Audiometers can also be used to test for this speech-in-noise loss. For example, the Measure Audiometer have the QuickSIN test built-in making it easy to transition into this speech in noise testing after pure tone audiometry. Poor QuickSIN scores, or scores on other speech-in-noise assessments, can point to early damage from noise even in the absence of traditional hearing loss.  

If hearing loss is detected during regular hearing assessments, employers may consider implementing measures to help prevent future effects of noise. This can be in the form of noise dampening near particularly loud rooms or equipment, training employees on the proper use of hearing protection devices, and even shifting schedules to provide workers with break from loud noise.  

Evaluate the Effectiveness of Hearing Protection 

Measure Software - Pure-tone audiometry screen - audiologist sitting with patient

Audiometers are also used to evaluate the effectiveness of hearing protection, such as earplugs and earmuffs. Clinicians can simply use pure-tone audiometry to assess this. An employee will be tested in the booth with stimuli presented in the sound field via speakers. They will first be tested without the noise protection device and hearing thresholds will be obtained. The individual will then put on their earplugs or earmuffs and hearing thresholds will again be obtained. With these hearing protection devices in, hearing thresholds will drop. The amount of this drop demonstrates the effectiveness of that hearing protection device. For example, if an individual’s threshold at 500 Hz with no hearing protection on is 10 dB, but when wearing ear plugs it is 25 dB, that means those ear plugs provide 15 dB of protection at 500 Hz.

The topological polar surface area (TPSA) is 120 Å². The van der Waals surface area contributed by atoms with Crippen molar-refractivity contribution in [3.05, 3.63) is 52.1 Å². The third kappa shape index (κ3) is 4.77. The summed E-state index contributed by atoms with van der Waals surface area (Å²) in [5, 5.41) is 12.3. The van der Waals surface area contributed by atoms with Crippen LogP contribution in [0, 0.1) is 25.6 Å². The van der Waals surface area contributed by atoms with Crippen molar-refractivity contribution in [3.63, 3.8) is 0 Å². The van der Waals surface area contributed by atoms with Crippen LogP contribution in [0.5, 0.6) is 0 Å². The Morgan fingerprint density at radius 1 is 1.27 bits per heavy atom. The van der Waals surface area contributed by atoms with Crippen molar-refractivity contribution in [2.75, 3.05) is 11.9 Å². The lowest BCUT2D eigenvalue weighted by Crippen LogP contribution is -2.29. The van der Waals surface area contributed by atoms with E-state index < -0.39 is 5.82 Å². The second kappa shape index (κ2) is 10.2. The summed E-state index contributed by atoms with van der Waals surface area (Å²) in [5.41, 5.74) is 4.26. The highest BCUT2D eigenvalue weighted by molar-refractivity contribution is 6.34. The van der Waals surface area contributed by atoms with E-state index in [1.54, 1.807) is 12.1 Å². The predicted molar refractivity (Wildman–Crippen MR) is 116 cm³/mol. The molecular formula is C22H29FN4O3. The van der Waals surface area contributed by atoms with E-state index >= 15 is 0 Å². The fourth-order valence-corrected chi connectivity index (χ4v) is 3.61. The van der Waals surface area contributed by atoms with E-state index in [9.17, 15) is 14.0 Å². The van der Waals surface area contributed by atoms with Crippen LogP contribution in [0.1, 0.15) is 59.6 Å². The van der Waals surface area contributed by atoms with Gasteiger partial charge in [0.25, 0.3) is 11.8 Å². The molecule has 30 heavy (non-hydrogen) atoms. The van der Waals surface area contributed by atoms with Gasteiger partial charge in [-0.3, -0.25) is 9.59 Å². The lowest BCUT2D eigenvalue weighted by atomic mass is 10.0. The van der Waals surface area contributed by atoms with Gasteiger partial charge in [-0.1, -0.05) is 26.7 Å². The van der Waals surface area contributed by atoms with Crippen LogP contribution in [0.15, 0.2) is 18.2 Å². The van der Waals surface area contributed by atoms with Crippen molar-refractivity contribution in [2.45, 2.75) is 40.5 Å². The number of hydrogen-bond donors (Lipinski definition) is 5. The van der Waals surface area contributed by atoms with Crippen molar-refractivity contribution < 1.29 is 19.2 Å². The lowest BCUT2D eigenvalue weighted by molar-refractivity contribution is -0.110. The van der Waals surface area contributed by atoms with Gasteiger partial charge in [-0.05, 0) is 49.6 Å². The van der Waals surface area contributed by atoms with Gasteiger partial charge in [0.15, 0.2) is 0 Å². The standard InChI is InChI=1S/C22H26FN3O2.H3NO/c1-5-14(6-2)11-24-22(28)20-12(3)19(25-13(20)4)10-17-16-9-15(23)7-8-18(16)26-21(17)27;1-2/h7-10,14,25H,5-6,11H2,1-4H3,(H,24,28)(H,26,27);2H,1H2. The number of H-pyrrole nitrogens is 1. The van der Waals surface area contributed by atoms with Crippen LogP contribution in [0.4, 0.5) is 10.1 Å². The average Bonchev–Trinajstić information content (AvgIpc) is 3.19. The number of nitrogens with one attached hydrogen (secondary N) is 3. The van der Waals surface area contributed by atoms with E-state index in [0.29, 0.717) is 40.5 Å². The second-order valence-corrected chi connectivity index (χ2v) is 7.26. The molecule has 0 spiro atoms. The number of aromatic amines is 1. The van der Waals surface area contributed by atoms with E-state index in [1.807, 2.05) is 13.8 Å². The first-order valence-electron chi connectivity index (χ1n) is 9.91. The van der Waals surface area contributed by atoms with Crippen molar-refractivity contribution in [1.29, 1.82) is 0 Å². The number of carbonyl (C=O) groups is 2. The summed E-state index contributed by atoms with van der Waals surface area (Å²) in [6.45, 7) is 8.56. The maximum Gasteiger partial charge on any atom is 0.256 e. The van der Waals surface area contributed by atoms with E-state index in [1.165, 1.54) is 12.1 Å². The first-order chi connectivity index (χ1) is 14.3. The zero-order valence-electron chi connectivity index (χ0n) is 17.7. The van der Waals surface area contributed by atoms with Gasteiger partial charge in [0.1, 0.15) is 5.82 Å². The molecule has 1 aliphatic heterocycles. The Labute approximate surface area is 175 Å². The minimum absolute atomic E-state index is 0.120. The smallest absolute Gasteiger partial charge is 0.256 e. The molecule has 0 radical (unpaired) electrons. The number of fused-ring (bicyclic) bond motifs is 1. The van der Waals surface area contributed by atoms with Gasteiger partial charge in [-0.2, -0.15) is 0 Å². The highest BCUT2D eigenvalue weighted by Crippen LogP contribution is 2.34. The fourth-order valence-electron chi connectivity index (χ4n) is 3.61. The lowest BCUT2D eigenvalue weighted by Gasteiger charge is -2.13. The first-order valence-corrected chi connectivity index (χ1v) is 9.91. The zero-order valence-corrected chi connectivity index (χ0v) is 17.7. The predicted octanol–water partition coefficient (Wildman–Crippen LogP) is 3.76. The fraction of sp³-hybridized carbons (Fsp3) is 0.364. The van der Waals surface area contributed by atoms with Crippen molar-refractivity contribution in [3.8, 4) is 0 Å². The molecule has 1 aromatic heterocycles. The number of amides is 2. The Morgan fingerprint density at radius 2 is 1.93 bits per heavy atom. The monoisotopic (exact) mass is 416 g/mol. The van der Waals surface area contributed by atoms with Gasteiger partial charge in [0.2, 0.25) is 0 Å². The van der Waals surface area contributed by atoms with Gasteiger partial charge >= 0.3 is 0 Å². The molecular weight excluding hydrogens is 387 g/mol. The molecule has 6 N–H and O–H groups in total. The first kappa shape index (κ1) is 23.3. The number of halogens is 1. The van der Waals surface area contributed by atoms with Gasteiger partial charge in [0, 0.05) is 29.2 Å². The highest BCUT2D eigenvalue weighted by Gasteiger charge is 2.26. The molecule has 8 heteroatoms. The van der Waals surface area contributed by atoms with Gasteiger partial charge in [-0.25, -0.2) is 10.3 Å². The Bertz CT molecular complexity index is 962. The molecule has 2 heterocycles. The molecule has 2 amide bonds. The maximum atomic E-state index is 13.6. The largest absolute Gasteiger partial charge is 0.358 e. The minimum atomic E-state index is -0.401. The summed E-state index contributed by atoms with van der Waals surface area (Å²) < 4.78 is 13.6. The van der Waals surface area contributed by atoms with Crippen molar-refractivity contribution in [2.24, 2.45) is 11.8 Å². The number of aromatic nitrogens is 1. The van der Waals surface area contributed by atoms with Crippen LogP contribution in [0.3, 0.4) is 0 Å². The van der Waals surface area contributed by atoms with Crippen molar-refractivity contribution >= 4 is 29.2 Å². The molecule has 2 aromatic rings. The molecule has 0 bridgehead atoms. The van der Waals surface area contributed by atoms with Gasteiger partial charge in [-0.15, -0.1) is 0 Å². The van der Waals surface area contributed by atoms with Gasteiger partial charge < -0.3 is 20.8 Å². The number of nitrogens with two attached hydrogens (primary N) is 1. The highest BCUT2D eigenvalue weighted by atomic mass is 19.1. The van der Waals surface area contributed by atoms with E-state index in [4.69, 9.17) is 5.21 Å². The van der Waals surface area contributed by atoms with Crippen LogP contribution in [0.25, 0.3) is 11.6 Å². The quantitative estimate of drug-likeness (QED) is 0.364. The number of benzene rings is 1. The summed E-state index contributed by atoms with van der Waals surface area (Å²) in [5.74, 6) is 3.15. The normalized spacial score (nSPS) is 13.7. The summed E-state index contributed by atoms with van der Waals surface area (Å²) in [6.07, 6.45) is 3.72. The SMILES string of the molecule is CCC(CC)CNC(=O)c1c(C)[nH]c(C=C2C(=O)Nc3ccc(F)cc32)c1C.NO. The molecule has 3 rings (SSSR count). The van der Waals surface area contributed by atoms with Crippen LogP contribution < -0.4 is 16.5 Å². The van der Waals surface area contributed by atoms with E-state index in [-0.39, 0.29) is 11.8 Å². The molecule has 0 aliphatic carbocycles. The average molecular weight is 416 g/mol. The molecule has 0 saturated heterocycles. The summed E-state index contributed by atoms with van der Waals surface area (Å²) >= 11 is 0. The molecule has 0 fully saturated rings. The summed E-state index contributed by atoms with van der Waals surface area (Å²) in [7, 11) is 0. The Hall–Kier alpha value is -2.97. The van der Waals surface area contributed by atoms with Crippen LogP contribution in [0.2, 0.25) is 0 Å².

The above protocol can also be used to assess if employees are using hearing protection properly. For example, with foam earplugs, if an individual is not placing them in the ear correctly, leaks may occur and protection from noise may not be sufficient. By testing thresholds after the individual inserts the ear plugs before and after training, the importance of using hearing protection correctly can be demonstrated.  

Case Story

Hoyrnin Uses Auditdata’s Solutions to Monitor Employee Hearing 

Hoyrnin’s owner/head audiologist Jutta Helgadóttir uses Auditdata’s solutions to improve the entire customer journey. She has secured agreements with local companies, including the largest bank on the Faroe Islands to monitor employee hearing health. 

Read more
Hoyrnin Shop Photo

The Importance of Audiometers In Monitoring Employee Hearing Health 

Weber Test Screen

Auditdata's audiometer is useful in these environments in various ways. When using the audiometer, traditional pure-tone audiometry can be performed, and noise testing can be built into your testing workflow. As previously mentioned, many individuals exposed to loud sounds experience difficulty hearing in background noise – which often occurs before a decline in hearing acuity. It is a portable audiometer that can easily be carried to these environments, enabling more individuals to be tested. Additionally, it can be used to test the efficacy of hearing protection devices in the work environment.